Tuesday, March 17, 2009

Review: Response

Paul Volponi
Penguin; 2009; 978-0-670-06283-6 (hardcover)

Summary: Noah and his friends have a simple plan: go into Hillsboro, steal a car, sell it to a chop shop, and pocket some cash. But even a simple plan doesn't always work. And while they're trying to figure out what to do, some white guys aren't too happy to see three black guys in their neighborhood. So they chase Noah and his friends. And one of the white guys has a baseball bat . . .

This slim novel has a lot to say. There's been so much discussion about race in the last year, in large part due to the presidential election, that it's easy to forget that racism is a serious problem in the United States. However, Response shows that even big problems still come down to people. At first after his beating, Noah is scared of white people, prone to believing the worst. Yet he slowly realizes that how he chooses to respond matters more than other people's actions.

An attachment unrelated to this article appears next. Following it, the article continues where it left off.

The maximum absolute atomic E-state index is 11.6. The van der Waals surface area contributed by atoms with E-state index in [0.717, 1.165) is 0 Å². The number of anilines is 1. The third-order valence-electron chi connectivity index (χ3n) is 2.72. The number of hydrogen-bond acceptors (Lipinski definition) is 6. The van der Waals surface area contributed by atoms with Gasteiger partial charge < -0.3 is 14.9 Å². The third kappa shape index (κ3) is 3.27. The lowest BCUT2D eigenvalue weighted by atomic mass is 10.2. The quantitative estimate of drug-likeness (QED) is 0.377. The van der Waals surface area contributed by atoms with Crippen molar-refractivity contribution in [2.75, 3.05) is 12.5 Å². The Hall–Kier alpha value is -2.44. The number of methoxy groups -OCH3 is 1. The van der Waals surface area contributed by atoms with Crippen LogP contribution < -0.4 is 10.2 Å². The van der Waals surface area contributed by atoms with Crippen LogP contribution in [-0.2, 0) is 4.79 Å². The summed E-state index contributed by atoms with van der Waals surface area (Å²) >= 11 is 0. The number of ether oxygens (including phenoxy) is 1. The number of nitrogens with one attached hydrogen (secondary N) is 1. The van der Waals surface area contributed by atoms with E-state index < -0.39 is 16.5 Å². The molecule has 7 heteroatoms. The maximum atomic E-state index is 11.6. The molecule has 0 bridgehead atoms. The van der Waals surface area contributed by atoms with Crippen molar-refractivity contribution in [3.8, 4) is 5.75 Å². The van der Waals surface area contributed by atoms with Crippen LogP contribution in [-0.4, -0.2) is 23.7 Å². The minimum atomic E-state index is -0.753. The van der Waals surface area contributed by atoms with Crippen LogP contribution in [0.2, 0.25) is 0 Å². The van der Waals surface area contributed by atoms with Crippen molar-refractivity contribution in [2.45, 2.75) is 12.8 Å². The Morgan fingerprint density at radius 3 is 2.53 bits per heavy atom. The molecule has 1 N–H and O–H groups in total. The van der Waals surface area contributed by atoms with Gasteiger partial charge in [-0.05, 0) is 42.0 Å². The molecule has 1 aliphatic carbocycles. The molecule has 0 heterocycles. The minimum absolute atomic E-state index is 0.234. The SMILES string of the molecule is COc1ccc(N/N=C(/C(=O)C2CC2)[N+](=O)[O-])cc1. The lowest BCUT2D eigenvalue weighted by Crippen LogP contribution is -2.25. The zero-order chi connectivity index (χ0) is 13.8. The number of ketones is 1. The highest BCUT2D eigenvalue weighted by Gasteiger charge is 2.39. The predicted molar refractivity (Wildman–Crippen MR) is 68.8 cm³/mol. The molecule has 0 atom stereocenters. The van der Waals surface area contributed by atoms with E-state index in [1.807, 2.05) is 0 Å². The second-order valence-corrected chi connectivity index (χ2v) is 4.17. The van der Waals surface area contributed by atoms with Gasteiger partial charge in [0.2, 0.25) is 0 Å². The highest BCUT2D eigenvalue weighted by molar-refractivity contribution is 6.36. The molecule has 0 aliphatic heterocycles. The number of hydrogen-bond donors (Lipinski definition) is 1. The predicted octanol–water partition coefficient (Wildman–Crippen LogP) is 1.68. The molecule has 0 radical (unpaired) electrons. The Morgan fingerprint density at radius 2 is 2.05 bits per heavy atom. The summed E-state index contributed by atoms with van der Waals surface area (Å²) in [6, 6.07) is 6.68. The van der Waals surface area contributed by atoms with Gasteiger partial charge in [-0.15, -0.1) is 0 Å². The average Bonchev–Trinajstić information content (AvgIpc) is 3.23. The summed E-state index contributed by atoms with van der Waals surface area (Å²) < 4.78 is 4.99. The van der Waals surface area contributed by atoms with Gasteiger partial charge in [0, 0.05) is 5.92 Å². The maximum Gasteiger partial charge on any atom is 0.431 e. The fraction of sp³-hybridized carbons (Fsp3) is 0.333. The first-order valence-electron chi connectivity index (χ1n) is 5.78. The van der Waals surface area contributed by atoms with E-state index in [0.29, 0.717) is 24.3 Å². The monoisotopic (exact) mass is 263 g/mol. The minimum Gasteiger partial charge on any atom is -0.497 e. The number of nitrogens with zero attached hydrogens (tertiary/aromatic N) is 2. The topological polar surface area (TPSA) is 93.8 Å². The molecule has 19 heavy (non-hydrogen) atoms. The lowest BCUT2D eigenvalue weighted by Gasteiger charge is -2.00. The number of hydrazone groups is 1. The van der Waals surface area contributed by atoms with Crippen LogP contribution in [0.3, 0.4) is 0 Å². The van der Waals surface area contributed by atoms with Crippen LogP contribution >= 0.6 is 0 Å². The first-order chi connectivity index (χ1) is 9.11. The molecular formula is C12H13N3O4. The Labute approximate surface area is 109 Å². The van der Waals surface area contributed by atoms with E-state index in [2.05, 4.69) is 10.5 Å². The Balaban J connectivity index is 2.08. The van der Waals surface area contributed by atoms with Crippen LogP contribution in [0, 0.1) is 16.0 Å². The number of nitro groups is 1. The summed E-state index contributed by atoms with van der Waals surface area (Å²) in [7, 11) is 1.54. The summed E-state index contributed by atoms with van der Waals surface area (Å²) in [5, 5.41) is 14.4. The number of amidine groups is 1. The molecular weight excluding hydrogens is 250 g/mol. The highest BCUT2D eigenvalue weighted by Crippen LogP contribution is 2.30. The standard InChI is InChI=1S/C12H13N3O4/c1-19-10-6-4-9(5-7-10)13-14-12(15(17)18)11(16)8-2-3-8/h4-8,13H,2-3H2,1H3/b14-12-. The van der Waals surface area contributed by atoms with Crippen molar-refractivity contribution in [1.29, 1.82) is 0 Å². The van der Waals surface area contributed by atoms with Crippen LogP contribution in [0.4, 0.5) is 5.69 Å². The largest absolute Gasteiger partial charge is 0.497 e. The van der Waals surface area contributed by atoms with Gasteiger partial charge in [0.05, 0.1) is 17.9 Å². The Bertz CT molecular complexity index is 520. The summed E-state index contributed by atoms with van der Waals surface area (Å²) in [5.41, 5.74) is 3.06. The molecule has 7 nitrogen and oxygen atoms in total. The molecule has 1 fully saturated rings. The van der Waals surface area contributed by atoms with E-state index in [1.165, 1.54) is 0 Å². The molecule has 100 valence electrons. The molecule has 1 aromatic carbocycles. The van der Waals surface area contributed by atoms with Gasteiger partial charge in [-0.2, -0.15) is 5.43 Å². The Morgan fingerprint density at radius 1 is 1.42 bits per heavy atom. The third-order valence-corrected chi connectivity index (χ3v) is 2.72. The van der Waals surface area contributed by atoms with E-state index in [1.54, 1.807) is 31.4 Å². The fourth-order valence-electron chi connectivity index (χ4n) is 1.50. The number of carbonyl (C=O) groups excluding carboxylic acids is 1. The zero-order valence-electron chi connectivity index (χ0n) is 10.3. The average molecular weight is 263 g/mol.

Along the way, the reader gets a chance to see other perspectives, with dialogue from Noah's attacker and newspaper articles. These moments, reminiscent of Walter Dean Myers' Monster, help us see just how much Noah changes for the better as the result of the attack--and how much his attacker remains the same.

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